So far, McCaskill said the federal statutes have been providing the necessary oversight, and she is working on a bill to overhaul federal allocation of resources to local law enforcement.
Grassley, often portrayed as a hawk on sentencing, told reporters at the National Press Club a few weeks ago that his problem has always been with certain bills and across-the-board cuts to mandatory minimums.
“I agree that some should be cut,” he said. “But, I also think that some should be raised. With a heroin epidemic strangling some of our communities, and white-collar criminals getting paltry sentences, the last thing we need is to take away a tool that law enforcement and prosecutors use to get the bad guys.”
At the end of April, the Judiciary Committee approved a bill by Sen. Al Franken, D-Minn., aiming to reduce recidivism by expanding services for, and improving responses to, those in the criminal justice system with mental health issues.
A Judiciary subcommittee also will soon hold a hearing on equipping police departments with body cameras at the request of Sen. Tim Scott, R-S.C., but other ideas are being held for now.
It is unlikely any criminal justice bill will be considered by the full Senate before the Memorial Day recess, but proponents have a powerful ally in Cornyn, who, in addition to co-sponsoring the criminal justice commission bill and Franken’s bill, is co-sponsoring legislation with Sen. Sheldon Whitehouse, D-R.I., to give low-risk inmates the opportunity to earn up to one quarter of their sentence in pre-release custody by taking recidivism reduction programs.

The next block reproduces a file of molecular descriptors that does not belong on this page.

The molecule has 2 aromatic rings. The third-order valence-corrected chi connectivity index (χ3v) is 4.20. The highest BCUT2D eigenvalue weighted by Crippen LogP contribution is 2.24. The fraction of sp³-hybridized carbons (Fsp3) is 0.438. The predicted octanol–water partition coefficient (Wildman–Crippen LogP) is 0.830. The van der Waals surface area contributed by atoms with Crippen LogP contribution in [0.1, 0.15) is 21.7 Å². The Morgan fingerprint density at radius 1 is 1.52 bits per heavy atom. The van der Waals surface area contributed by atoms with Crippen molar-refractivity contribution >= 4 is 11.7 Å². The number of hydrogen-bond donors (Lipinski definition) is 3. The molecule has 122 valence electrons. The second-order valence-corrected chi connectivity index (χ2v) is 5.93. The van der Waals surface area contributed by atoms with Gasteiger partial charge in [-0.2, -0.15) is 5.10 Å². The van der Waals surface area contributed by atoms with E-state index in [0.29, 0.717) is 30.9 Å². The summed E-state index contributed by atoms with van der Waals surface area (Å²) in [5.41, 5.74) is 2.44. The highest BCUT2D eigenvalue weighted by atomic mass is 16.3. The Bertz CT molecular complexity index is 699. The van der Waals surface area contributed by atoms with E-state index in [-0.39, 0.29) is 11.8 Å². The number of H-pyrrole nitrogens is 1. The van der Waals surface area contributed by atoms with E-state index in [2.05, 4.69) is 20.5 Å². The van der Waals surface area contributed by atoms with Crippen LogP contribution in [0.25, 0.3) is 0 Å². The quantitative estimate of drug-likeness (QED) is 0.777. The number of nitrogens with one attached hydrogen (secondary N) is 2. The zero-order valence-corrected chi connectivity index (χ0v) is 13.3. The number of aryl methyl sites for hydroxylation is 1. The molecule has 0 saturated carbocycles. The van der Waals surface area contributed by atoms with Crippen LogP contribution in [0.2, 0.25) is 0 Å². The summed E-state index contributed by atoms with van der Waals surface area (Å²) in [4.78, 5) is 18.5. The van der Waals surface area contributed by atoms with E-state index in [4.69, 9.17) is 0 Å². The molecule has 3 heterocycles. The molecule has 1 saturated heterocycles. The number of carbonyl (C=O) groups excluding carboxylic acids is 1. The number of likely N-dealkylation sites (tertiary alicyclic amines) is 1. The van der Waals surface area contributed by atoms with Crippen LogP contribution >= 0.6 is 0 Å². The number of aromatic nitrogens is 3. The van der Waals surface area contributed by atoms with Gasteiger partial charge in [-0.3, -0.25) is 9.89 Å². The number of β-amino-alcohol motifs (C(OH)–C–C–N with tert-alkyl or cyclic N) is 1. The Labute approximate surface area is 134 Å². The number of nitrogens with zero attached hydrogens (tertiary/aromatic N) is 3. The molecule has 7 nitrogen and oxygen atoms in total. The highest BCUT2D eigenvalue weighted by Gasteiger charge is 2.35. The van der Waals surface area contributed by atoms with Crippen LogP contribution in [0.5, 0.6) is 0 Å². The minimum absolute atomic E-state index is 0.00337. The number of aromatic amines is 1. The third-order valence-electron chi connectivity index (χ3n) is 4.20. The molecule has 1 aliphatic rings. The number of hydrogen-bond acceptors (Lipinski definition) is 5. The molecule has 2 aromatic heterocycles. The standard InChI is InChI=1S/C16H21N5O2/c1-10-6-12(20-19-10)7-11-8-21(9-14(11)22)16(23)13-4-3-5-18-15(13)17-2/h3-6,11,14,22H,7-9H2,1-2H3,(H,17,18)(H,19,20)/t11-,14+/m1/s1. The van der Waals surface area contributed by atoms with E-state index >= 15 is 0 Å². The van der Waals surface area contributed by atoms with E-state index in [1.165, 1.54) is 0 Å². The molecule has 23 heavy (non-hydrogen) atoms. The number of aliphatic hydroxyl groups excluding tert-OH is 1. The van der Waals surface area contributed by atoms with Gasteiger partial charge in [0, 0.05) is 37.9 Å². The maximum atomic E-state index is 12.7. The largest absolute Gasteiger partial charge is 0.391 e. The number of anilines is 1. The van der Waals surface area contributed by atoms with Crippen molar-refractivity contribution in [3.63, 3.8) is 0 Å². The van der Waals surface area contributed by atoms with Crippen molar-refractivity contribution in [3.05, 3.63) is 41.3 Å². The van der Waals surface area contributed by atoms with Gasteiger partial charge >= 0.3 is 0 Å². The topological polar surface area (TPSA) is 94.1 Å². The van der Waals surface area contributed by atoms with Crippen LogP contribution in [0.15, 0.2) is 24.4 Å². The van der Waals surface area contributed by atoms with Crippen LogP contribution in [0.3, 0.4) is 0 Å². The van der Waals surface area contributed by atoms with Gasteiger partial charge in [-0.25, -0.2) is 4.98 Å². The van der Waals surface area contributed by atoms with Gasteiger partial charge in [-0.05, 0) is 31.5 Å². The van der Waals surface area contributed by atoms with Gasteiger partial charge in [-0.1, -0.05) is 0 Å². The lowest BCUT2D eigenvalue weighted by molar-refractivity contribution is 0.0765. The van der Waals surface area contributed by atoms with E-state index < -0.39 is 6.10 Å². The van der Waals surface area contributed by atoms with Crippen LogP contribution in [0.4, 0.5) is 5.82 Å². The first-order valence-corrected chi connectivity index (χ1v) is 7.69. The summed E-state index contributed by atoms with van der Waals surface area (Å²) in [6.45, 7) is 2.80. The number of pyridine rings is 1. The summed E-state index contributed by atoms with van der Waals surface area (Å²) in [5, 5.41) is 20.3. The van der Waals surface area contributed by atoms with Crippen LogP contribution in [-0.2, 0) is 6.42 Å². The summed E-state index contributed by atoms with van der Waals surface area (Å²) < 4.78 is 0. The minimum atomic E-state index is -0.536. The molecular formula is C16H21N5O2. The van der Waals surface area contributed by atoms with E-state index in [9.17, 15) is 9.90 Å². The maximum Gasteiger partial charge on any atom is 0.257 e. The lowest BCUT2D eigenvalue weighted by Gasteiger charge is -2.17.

The Whitehouse-Cornyn bill was approved by Judiciary 15-2 in the last Congress, and Cornyn was upbeat about its chances during this Congress, along with other aspects of criminal justice reform.
“This is an area where, strangely enough, the right and the left are converging on some common ground and I think there’s a great opportunity,” he said.
Lawmakers in both parties — and increasingly, Obama — have started to key in on the huge costs of incarcerating people for decades, particularly nonviolent drug offenders.
Sens. Cory Booker, D-N.J.; Rand Paul, R-Ky.; and Kirsten Gillibrand, D-N.Y., proposed legislation that would reschedule marijuana and let states set medical marijuana policy, among other pieces, and Paul made changing pot policy a key part of his speech announcing his run for president. Booker also has proposed ideas in the past to reduce recidivism.
Booker told CQ Roll Call the problems are compounded by poverty and a lack of economic and educational opportunities.
“We have a criminal justice system that treats certain populations differently than others, particularly poor folks and particularly minorities,” Booker said. “We’re going to see a lot of challenges in our country until we meet the urgency of dealing with this persistent injustice that doesn’t reflect our highest aspirations.”
Peters hopes the commission’s findings will clearly identify areas to concentrate on and spark some kind of movement, or at least grease the gears in the Senate’s slow grind.
“That may build over time,” Peters said. “The important thing is that this is an issue that has risen to everybody’s attention and many are taking pieces of it.”